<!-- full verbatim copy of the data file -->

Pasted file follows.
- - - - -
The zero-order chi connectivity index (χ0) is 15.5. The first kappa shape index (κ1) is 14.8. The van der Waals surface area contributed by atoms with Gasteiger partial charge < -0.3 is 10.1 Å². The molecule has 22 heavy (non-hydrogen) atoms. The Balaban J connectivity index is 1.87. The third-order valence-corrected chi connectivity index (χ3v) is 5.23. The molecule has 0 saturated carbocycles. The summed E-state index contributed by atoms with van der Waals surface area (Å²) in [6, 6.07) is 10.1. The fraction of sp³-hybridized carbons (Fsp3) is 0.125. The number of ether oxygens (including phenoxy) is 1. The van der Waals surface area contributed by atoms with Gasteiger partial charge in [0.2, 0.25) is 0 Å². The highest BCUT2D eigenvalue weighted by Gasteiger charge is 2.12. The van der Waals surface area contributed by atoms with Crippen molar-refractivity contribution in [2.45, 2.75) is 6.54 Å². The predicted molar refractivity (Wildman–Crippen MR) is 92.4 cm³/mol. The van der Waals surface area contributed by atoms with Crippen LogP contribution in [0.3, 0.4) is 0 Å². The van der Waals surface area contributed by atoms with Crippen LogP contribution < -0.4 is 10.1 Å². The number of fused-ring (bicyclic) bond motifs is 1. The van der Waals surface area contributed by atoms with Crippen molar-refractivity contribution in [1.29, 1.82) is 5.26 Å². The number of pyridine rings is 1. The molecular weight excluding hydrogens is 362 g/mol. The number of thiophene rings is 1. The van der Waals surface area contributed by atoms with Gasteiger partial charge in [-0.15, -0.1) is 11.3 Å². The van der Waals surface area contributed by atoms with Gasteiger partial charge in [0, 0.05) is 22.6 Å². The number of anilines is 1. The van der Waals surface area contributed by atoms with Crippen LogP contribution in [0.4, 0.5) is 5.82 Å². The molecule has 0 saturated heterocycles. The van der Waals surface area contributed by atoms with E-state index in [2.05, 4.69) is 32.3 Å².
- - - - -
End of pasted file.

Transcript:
The zero-order chi connectivity index (χ0) is 15.5. The first kappa shape index (κ1) is 14.8. The van der Waals surface area contributed by atoms with Gasteiger partial charge < -0.3 is 10.1 Å². The molecule has 22 heavy (non-hydrogen) atoms. The Balaban J connectivity index is 1.87. The third-order valence-corrected chi connectivity index (χ3v) is 5.23. The molecule has 0 saturated carbocycles. The summed E-state index contributed by atoms with van der Waals surface area (Å²) in [6, 6.07) is 10.1. The fraction of sp³-hybridized carbons (Fsp3) is 0.125. The number of ether oxygens (including phenoxy) is 1. The van der Waals surface area contributed by atoms with Gasteiger partial charge in [0.2, 0.25) is 0 Å². The highest BCUT2D eigenvalue weighted by Gasteiger charge is 2.12. The van der Waals surface area contributed by atoms with Crippen molar-refractivity contribution in [2.45, 2.75) is 6.54 Å². The predicted molar refractivity (Wildman–Crippen MR) is 92.4 cm³/mol. The van der Waals surface area contributed by atoms with Crippen LogP contribution in [0.3, 0.4) is 0 Å². The van der Waals surface area contributed by atoms with Crippen LogP contribution < -0.4 is 10.1 Å². The number of fused-ring (bicyclic) bond motifs is 1. The van der Waals surface area contributed by atoms with Crippen molar-refractivity contribution in [1.29, 1.82) is 5.26 Å². The number of pyridine rings is 1. The molecular weight excluding hydrogens is 362 g/mol. The number of thiophene rings is 1. The van der Waals surface area contributed by atoms with Gasteiger partial charge in [-0.15, -0.1) is 11.3 Å². The van der Waals surface area contributed by atoms with Gasteiger partial charge in [0, 0.05) is 22.6 Å². The number of anilines is 1. The van der Waals surface area contributed by atoms with Crippen LogP contribution in [0.4, 0.5) is 5.82 Å². The molecule has 0 saturated heterocycles. The van der Waals surface area contributed by atoms with E-state index in [2.05, 4.69) is 32.3 Å².